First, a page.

Villagers in Lung Kwu Tan, ‘Hong Kong’s dumping ground’, fear the environmental consequences of 250-hectare reclamation plan
For almost 40 years, the northwesternmost corner of the New Territories has hosted heavy industry, incinerators and landfills, making the local environment a shadow of its former self. Now a plan has been floated to reclaim 250 hectares of nearby sea, which villagers say would be the final nail in the coffin
Lau Wai-ping strolls along the beach in front of his village, occasionally kicking up sand, as he often did in his childhood.
The grains are as black, fine and pillowy as in the 66-year-old’s memories of his youth, but everything else is different. Where pink dolphins used to roam nearby, it is now a polluted, greyish-yellow swirl of murky sea. Where big turtles used to come ashore and nest, it is littered with garbage. And where the horizon used to stretch out as far as the eye could see, it is dense haze.
For almost 40 years, Lung Kwu Tan, at the northwesternmost corner of the New Territories, has been Hong Kong’s dumping ground. The area contains two power stations, a cement factory, a steel factory, a sludge incineration plant, an aviation fuel plant, a construction waste fill, a landfill, and a soon-to-open columbarium with 160,000 niches.
The bay is lined with high mountains, and the sea has become an important passageway to vent polluted air. So a government proposal to fill in 250 hectares of sea has locals worried. For Lau, it would be the final nail in the coffin for the environment of five villages next to the beach, which are home to more than 1,000 people.
“Without wind from the sea, the dirty air will have nowhere to go but sink down into our villages,” Lau said. “The pollution here is so bad that visitors think it’s the reason the beach sand is black. In fact, this is Hong Kong’s only natural black sand beach. It will be such a pity if it’s gone.”
Lung Kwu Tan is one of five nearshore reclamation locations put forward by officials. The aim is to create about 600 hectares of land for industry, education, recreation and housing. The other four sites are at Sunny Bay and Siu Ho Wan on Lantau Island, Ma Liu Shui in Sha Tin, and the southwest of Tsing Yi.
The sites, together with a proposed 1,000 hectare man-made island off the east coast of Lantau, are touted by officials as the solution to a predicted shortage of 1,200 hectares for housing and economic development.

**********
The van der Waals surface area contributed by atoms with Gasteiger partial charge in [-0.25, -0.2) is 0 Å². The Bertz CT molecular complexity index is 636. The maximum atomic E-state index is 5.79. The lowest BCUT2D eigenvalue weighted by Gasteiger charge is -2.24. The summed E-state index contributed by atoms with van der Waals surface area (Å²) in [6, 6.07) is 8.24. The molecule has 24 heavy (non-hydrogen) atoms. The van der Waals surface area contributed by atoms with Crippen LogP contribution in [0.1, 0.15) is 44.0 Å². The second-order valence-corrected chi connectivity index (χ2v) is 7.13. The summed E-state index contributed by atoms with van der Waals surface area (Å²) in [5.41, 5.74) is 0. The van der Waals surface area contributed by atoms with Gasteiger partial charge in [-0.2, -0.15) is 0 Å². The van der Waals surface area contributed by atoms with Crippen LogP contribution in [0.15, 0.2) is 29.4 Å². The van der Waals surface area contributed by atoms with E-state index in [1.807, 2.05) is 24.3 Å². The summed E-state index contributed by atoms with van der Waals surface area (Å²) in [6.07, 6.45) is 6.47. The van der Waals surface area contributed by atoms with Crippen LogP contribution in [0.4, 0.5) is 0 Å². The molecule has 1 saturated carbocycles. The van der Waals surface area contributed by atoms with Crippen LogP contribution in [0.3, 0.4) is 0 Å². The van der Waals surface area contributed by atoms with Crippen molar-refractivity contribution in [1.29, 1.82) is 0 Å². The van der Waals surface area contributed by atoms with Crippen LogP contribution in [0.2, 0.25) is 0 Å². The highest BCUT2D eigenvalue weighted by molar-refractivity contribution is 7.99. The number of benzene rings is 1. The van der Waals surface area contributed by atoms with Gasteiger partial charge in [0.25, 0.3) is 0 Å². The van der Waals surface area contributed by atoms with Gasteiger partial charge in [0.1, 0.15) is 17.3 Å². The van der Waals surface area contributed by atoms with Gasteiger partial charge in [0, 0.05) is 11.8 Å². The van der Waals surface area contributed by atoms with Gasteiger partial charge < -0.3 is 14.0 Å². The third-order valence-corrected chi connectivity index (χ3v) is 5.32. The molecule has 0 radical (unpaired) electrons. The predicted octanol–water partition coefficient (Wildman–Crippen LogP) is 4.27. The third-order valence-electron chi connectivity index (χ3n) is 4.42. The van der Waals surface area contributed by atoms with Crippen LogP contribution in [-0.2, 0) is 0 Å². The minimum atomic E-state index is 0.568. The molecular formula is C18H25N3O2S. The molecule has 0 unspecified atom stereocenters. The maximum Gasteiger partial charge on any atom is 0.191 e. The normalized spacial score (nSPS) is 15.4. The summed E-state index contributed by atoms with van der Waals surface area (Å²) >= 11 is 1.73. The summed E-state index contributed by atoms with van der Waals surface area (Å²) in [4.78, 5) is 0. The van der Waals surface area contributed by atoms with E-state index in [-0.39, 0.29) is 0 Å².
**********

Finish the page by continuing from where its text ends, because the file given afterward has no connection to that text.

The government is under sustained pressure to find land in a city with notoriously cramped living conditions and the world’s least affordable property market.
The public are still being consulted on 18 options put forward by an official task force to address the shortfall, but the government has already thrown its support behind reclamation at the five sites, despite objections.
The five-month consultation exercise will end late next month.
“Now the consultation is nearing its end, we really hope our voices are heard,” said Lau, who is the local chief of the five Lung Kwu Tan villages.
One road running through the heavily industrial area serves all vehicles deemed damaging to the environment, and the five villages all sit on one side, with the beach on the other.
Scientists fear land reclamation will harm ecology of south China waters and survival of iconic white dolphin
Over the past decade, Lau said, a larger number of villagers had developed respiratory diseases, with some developing cancer. And the patients were getting younger.
If the open sea were built on, the situation would further deteriorate, Lau said.
“The government already owes us for putting all these unwanted facilities here, and now they want to make our lives even worse,” he said.
Greg Wong Chak-yan, vice-chairman of the Task Force on Land Supply, which is conducting and summarising the consultation, said the body had heard villagers’ concerns.
Wong, who has visited the villages, conceded that pollution was bad. But he said reclamation might provide an opportunity for a better living environment, as more land meant the government could move the industrial road away from the villages, leaving space for greening and recreation.
Carrie Lam’s search for housing land begins with faith in her own task force. And it doesn’t end in reclamation
“We will reflect the villagers’ opinions in our report to the government,” Wong said. “But personally, I hope the villagers can also think about whether reclamation could be a chance for them to negotiate with the government for a better environment.”
Lung Kwu Tan residents are not the only ones protesting. Last week, 14 concern groups and seven leading ecologists issued a joint letter stating their opposition to reclamation due to the “irreversible damage” it would have on marine ecology. The signatories included WWF-Hong Kong, Greenpeace and the Hong Kong Fishery Alliance, as well as marine mammal researcher Lindsay Porter of the University of St Andrews in Scotland, and shark and ray conservationist Andy Cornish.
Official figures showed only 47 Chinese white dolphins were spotted in Hong Kong waters between April 2017 and March this year, the letter pointed out. Back in 2003 there were 188 of the iconic pink animals.
Their favourite Hong Kong habitat is the sea around Lantau, which since 2011 has seen several large reclamation projects, including a third runway at the airport, work for the Hong Kong-Zhuhai-Macau bridge, and the north Lantau extension of Tung Chung.
Four of the five proposed nearshore reclamation sites, including Lung Kwu Tan, are located in the same stretch of water.
The pink dolphins are an animal Lau holds dear to his heart. Once upon a time, he would see the much loved creatures chasing fish down to the shore near his home.
“Now they are all gone,” he said. “This beach is the last reminder of what this place used to be.”